The Second Studio Podcast: Interview with Jimenez Lai

The Second Studio (formerly The Midnight Charette) is an explicit podcast about design, architecture, and the everyday. Hosted by Architects David Lee and Marina Bourderonnet, it features different creative professionals in unscripted conversations that allow for thoughtful takes and personal discussions.

A variety of subjects are covered with honesty and humor: some episodes are interviews, while others are tips for fellow designers, reviews of buildings and other projects, or casual explorations of everyday life and design. The Second Studio is also available on iTunes, Spotify, and YouTube.

This week David and Marina are joined by Jimenez Lai, Founder of Bureau Spectacular to discuss civic and infrastructural spaces in cities; collage architecture; what makes a living room, a living room?; his current project, “Citizens With No Places”; his book “Citizen of No Place”; living and studying at Taliesin West; and suburban developments.

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Highlights & Timestamps

Studying civic spaces in cities. (00:00)

Pershing Square, like many other civic infrastructures, is designed to platform public debates as a forum for civic conversations including times of unjust killings of fellow citizens. That’s what that space is designed for, but people don’t use it, [instead they] take it to a street—onto a surface that is meant for vehicular infrastructure. What this means is the vehicular infrastructure doubles as a vehicular and civic infrastructure during times of social upheaval. I feel that this so important as an aspect of understanding downtown urban speeds. (04:28)

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Future Archaeologists. Image Courtesy of The Second Studio Podcast

Why urban issues matter. (19:40)

Collage architecture (27:27)

I think everything is a collage. If you take the definition of a collage and you zoom into a wall section suddenly you realize there’s a vapor barrier and insulation, if it’s a brick wall, there’s brick veneer. Even a wall detail like, that looks like a mono-detail assembly, is in fact a multi-material assembly. […] Maybe even on an urban scale, it’s almost a game of exquisite corpses being played all the time amongst architects, where within an urban block the first building, second building, third building that constitutes that block may all be designed by different people and therefore the similarities of the block and differences of the textures feels a lot like a collage project. (28:06)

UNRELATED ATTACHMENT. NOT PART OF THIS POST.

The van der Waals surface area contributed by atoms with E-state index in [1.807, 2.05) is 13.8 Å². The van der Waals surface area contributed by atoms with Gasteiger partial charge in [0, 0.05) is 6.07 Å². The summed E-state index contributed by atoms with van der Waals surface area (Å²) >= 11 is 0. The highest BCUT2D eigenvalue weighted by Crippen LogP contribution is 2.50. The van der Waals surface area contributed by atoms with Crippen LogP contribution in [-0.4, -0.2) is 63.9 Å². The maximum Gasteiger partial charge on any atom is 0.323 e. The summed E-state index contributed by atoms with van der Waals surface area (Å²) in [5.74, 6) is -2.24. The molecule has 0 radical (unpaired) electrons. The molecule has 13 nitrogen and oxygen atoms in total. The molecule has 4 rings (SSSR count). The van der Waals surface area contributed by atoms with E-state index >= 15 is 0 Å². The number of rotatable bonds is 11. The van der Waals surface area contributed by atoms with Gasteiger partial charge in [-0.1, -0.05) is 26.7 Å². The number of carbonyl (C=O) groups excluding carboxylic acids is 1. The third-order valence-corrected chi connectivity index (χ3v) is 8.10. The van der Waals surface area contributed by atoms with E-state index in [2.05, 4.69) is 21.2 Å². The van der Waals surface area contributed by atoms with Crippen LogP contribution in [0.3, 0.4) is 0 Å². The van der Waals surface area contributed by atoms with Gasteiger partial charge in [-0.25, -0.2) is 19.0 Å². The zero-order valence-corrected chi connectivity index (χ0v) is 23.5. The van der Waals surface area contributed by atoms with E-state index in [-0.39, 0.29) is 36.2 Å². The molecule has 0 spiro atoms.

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Rooftop Urbanism. Image © Kyoung Eun Park

Questioning the definition of the ‘room’ and their activities. (37:00)

What is a living room? Is it just a designation of space where we sit around and eat or hangout? But if we sleep there, does that change the living room? Are you allowed to sleep in a kitchen? If you sleep in a kitchen, do people yell at you or cringe at you? I think cringe for sure, right? Why would anybody sleep in the kitchen. I think these social contracts that we form with the interior designation of spaces, if you take a step back, it feels kind of ridiculous that we do that. If you take a step back, it might be on the one hand a liberating process of thinking about how we can design the things that are rather mundane and stifling, but on the other, it no longer becomes a structural or organizational or programmatic issue, it becomes a behavioral conversation. As far as why I think what we do is so interesting, it’s because architecture touches on the physical manifestation of humanities. (37:34)

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Pool Party MoMA PS1 Entry. Image © Kevin Pazik

Should more architects help write public policies? (43:36)

I sometimes feel like the buildings are designed before any architect can be involved. The massing is preordained, the setbacks are preordained, sometimes the styles are preordained, the number of windows, the fenestration, or even materiality is preordained. I don’t know. I wonder in what ways might we be more active members in that process. (43:50)

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Inside Outside Between Beyond. Image © Jimenez Lai

Jimenez’s current project, “Citizens With No Places". (54:33)

How Jimenez created the graphic novel, “Citizens of No Place”. (01:01:55)

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Babel. Image © Jimenez Lai

Living and studying at Taliesin West. Suburban developments are unhealthy. (01:07:55)

When I learned about the Broad Acre City, all I could think about was that Frank Lloyd Wright might be a source of origin for how we think about suburbia. I know that for Wright he was thinking about it as an agrarian solution to resources, but then eventually it turned into something else. There was this kind of expansive attitude as if the United States as a country is limitless in its geographic square acreage, which is not the case. And I would say this process eventually become a chapter in “Citizens of No Place”. I decided to propose that we pack on Board Acre City model and shoot it into space. If it’s confined within a spaceship, there would be no expansion. (01:12:23)

Check out The Second Studio Podcast's previous editions.

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About this author
Cite: The Second Studio Podcast. "The Second Studio Podcast: Interview with Jimenez Lai" 23 Jan 2022. ArchDaily. Accessed . <> ISSN 0719-8884

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